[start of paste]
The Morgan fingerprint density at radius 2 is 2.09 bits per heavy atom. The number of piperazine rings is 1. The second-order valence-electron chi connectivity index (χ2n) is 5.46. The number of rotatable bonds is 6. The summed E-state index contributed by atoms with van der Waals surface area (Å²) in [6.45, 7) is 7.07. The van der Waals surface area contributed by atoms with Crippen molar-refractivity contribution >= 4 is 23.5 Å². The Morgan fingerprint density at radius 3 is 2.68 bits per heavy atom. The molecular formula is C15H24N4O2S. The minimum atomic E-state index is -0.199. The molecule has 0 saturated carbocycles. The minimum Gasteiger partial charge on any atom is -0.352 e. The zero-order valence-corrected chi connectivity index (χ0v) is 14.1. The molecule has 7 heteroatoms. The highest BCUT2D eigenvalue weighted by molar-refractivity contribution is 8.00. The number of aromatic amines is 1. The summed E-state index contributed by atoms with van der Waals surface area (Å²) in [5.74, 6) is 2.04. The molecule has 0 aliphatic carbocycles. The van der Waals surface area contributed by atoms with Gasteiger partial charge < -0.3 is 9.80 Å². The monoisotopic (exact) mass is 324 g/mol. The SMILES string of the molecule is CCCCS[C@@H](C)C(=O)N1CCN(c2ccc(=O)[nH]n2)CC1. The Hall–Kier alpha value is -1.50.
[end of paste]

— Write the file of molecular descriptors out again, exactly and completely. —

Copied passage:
The Morgan fingerprint density at radius 2 is 2.09 bits per heavy atom. The number of piperazine rings is 1. The second-order valence-electron chi connectivity index (χ2n) is 5.46. The number of rotatable bonds is 6. The summed E-state index contributed by atoms with van der Waals surface area (Å²) in [6.45, 7) is 7.07. The van der Waals surface area contributed by atoms with Crippen molar-refractivity contribution >= 4 is 23.5 Å². The Morgan fingerprint density at radius 3 is 2.68 bits per heavy atom. The molecular formula is C15H24N4O2S. The minimum atomic E-state index is -0.199. The molecule has 0 saturated carbocycles. The minimum Gasteiger partial charge on any atom is -0.352 e. The zero-order valence-corrected chi connectivity index (χ0v) is 14.1. The molecule has 7 heteroatoms. The highest BCUT2D eigenvalue weighted by molar-refractivity contribution is 8.00. The number of aromatic amines is 1. The summed E-state index contributed by atoms with van der Waals surface area (Å²) in [5.74, 6) is 2.04. The molecule has 0 aliphatic carbocycles. The van der Waals surface area contributed by atoms with Gasteiger partial charge < -0.3 is 9.80 Å². The monoisotopic (exact) mass is 324 g/mol. The SMILES string of the molecule is CCCCS[C@@H](C)C(=O)N1CCN(c2ccc(=O)[nH]n2)CC1. The Hall–Kier alpha value is -1.50.